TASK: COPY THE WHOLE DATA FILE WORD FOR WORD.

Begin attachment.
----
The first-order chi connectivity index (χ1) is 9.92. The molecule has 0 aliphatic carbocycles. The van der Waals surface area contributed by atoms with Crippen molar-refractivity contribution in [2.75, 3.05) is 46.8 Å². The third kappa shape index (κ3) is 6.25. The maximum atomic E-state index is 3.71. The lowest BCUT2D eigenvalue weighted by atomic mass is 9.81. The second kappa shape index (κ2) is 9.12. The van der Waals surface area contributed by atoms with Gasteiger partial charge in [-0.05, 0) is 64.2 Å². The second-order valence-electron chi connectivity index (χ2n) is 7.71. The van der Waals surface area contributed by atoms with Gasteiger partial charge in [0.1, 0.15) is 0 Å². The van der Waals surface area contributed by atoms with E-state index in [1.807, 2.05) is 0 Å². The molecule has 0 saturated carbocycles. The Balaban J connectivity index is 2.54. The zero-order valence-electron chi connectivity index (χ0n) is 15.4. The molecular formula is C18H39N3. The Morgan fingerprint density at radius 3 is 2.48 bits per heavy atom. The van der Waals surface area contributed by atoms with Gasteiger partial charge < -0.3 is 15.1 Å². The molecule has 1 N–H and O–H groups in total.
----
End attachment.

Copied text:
The first-order chi connectivity index (χ1) is 9.92. The molecule has 0 aliphatic carbocycles. The van der Waals surface area contributed by atoms with Crippen molar-refractivity contribution in [2.75, 3.05) is 46.8 Å². The third kappa shape index (κ3) is 6.25. The maximum atomic E-state index is 3.71. The lowest BCUT2D eigenvalue weighted by atomic mass is 9.81. The second kappa shape index (κ2) is 9.12. The van der Waals surface area contributed by atoms with Gasteiger partial charge in [-0.05, 0) is 64.2 Å². The second-order valence-electron chi connectivity index (χ2n) is 7.71. The van der Waals surface area contributed by atoms with Gasteiger partial charge in [0.1, 0.15) is 0 Å². The van der Waals surface area contributed by atoms with E-state index in [1.807, 2.05) is 0 Å². The molecule has 0 saturated carbocycles. The Balaban J connectivity index is 2.54. The zero-order valence-electron chi connectivity index (χ0n) is 15.4. The molecular formula is C18H39N3. The Morgan fingerprint density at radius 3 is 2.48 bits per heavy atom. The van der Waals surface area contributed by atoms with Gasteiger partial charge < -0.3 is 15.1 Å². The molecule has 1 N–H and O–H groups in total.